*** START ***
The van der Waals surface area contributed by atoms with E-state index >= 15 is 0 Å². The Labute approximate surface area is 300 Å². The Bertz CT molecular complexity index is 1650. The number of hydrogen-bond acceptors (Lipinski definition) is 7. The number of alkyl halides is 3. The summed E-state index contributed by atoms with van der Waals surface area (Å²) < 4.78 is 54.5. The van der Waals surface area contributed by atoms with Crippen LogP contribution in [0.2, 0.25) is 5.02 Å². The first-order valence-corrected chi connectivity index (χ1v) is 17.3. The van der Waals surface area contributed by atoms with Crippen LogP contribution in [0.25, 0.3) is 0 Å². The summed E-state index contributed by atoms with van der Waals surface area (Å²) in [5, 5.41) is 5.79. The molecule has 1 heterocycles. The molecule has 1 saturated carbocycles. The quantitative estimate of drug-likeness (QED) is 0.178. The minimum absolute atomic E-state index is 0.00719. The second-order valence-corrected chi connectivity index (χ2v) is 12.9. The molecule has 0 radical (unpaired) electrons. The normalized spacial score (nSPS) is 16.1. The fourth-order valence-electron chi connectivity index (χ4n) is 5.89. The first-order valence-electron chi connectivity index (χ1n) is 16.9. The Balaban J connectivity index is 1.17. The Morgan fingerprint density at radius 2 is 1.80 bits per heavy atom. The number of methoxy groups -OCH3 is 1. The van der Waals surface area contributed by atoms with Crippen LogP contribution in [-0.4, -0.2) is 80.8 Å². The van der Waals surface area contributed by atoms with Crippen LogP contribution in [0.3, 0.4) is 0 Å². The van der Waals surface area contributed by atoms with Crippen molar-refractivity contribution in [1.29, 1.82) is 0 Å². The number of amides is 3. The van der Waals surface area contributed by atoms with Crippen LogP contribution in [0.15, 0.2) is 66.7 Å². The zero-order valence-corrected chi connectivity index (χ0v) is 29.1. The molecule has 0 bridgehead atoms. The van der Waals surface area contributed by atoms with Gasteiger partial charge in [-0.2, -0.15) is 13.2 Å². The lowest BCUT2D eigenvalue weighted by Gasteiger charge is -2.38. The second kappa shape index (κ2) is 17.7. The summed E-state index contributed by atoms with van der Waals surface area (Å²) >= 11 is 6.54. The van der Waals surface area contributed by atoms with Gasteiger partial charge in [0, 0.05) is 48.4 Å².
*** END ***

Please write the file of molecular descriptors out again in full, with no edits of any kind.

The van der Waals surface area contributed by atoms with E-state index >= 15 is 0 Å². The Labute approximate surface area is 300 Å². The Bertz CT molecular complexity index is 1650. The number of hydrogen-bond acceptors (Lipinski definition) is 7. The number of alkyl halides is 3. The summed E-state index contributed by atoms with van der Waals surface area (Å²) < 4.78 is 54.5. The van der Waals surface area contributed by atoms with Crippen LogP contribution in [0.2, 0.25) is 5.02 Å². The first-order valence-corrected chi connectivity index (χ1v) is 17.3. The van der Waals surface area contributed by atoms with Crippen LogP contribution in [0.25, 0.3) is 0 Å². The summed E-state index contributed by atoms with van der Waals surface area (Å²) in [5, 5.41) is 5.79. The molecule has 1 heterocycles. The molecule has 1 saturated carbocycles. The quantitative estimate of drug-likeness (QED) is 0.178. The minimum absolute atomic E-state index is 0.00719. The second-order valence-corrected chi connectivity index (χ2v) is 12.9. The molecule has 0 radical (unpaired) electrons. The normalized spacial score (nSPS) is 16.1. The fourth-order valence-electron chi connectivity index (χ4n) is 5.89. The first-order valence-electron chi connectivity index (χ1n) is 16.9. The Balaban J connectivity index is 1.17. The Morgan fingerprint density at radius 2 is 1.80 bits per heavy atom. The number of methoxy groups -OCH3 is 1. The van der Waals surface area contributed by atoms with Crippen LogP contribution in [-0.4, -0.2) is 80.8 Å². The van der Waals surface area contributed by atoms with Crippen LogP contribution in [0.3, 0.4) is 0 Å². The van der Waals surface area contributed by atoms with Crippen molar-refractivity contribution in [1.29, 1.82) is 0 Å². The number of amides is 3. The van der Waals surface area contributed by atoms with Crippen LogP contribution in [0.15, 0.2) is 66.7 Å². The zero-order valence-corrected chi connectivity index (χ0v) is 29.1. The molecule has 0 bridgehead atoms. The van der Waals surface area contributed by atoms with Gasteiger partial charge in [-0.2, -0.15) is 13.2 Å². The lowest BCUT2D eigenvalue weighted by Gasteiger charge is -2.38. The second kappa shape index (κ2) is 17.7. The summed E-state index contributed by atoms with van der Waals surface area (Å²) >= 11 is 6.54. The van der Waals surface area contributed by atoms with Gasteiger partial charge in [0, 0.05) is 48.4 Å².